When the Food and Drug Administration mentions "safety" in conjunction with Johnson & Johnson's (NYSE:JNJ) Eprex and Procrit, or Amgen's (NASDAQ:AMGN) Epogen, investors' ears should perk up. The blockbuster drugs that boost red blood cells have been hit hard by the agency over the last year or so, causing revenue to suffer. But rather than worrying, investors should take the opportunity to learn more about what's going on.

The FDA is concerned about a J&J report that patients in an investigational study taking a high dose of Eprex died at a higher rate than those taking placebo. The private study was hoping to show that using a high dose of Eprex to boost red blood cells, which carry oxygen, improved brain function for stroke victims. Seems like a reasonable hypothesis. Unfortunately, 16% of patients who took Eprex died after three months, compared to just 9% in the control group.

While that's bad news, the worst-case scenario for Johnson & Johnson is that the FDA discontinues any testing in stroke patients and never approves Eprex for that use. It doesn't appear that the companies were really gung-ho about the potential added indication anyway. Amgen isn't testing its drug for increased brain function, and Johnson & Johnson wasn't really involved with the study in question, besides providing the funds and drugs to run the trial.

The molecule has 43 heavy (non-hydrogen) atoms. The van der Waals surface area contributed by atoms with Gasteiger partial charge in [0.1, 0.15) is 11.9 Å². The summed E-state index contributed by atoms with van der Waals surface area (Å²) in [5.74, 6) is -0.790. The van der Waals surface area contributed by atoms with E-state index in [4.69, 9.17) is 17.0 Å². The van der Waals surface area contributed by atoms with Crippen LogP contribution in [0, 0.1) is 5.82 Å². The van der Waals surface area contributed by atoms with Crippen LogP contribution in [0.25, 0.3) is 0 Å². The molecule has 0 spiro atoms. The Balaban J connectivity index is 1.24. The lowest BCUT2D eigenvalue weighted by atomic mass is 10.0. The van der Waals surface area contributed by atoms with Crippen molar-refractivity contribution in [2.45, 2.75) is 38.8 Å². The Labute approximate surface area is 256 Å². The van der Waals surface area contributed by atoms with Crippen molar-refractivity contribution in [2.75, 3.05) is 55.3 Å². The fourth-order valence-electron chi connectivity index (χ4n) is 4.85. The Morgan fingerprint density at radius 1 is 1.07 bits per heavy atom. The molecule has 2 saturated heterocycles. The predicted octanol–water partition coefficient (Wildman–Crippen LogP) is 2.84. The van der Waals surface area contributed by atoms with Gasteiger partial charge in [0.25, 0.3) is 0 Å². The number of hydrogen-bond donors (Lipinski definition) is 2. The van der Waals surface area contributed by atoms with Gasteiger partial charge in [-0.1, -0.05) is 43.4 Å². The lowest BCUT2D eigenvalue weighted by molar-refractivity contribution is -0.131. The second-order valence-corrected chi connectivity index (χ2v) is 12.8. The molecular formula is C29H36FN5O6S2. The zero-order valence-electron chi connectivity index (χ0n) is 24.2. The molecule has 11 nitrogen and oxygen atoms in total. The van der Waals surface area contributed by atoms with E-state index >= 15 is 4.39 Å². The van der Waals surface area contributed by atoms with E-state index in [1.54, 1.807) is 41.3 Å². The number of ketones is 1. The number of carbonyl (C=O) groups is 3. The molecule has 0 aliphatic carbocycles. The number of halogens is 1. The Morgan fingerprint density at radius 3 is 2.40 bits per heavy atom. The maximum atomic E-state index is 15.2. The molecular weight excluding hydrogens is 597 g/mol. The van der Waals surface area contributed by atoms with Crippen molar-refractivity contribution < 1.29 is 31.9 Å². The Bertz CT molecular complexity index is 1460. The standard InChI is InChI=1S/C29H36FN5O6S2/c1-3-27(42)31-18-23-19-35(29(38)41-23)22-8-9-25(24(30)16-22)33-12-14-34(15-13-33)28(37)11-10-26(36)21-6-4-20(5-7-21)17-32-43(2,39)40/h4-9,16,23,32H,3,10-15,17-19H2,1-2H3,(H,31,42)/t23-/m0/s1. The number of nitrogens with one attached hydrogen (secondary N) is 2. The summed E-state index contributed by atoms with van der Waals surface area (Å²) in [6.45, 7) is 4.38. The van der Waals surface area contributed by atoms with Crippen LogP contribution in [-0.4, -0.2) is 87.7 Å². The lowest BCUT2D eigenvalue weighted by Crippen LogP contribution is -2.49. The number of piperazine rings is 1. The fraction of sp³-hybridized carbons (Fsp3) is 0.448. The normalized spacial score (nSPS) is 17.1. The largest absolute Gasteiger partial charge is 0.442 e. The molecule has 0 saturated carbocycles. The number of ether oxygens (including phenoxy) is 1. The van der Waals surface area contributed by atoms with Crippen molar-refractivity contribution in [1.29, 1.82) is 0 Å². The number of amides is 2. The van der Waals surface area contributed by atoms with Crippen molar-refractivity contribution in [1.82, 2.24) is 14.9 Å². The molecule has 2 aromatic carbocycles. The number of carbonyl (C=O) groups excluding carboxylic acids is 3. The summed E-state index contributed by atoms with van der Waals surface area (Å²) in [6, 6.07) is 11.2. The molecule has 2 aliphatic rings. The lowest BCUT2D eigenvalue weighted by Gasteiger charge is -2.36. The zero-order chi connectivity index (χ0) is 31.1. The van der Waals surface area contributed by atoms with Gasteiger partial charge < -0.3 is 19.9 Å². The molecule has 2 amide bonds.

As an investor in pharma companies, you should pay close attention to what the FDA is saying, especially as it continues to increase the number of warnings it puts out. Some, like Amylin Pharmaceuticals' (NASDAQ:AMLN) Byetta potentially causing pancreatitis, will cause the stock to drop. Others, like a skin-cancer warning for Biogen Idec (NASDAQ:BIIB) and Elan's (NYSE:ELN) Tysabri, are relatively minor.

It's no longer good enough to just read the headlines. You should dig a little deeper to know what's truly going on. Learning more about the companies you invest in will give you a competitive advantage.

Johnson & Johnson is a Motley Fool Income Investor pick. Biogen Idec is a Stock Advisor recommendation. Try any of our Foolish newsletters services free for 30 days.

Fool contributor Brian Orelli, Ph.D., doesn't own shares of any company mentioned in this article. The Fool has a disclosure policy.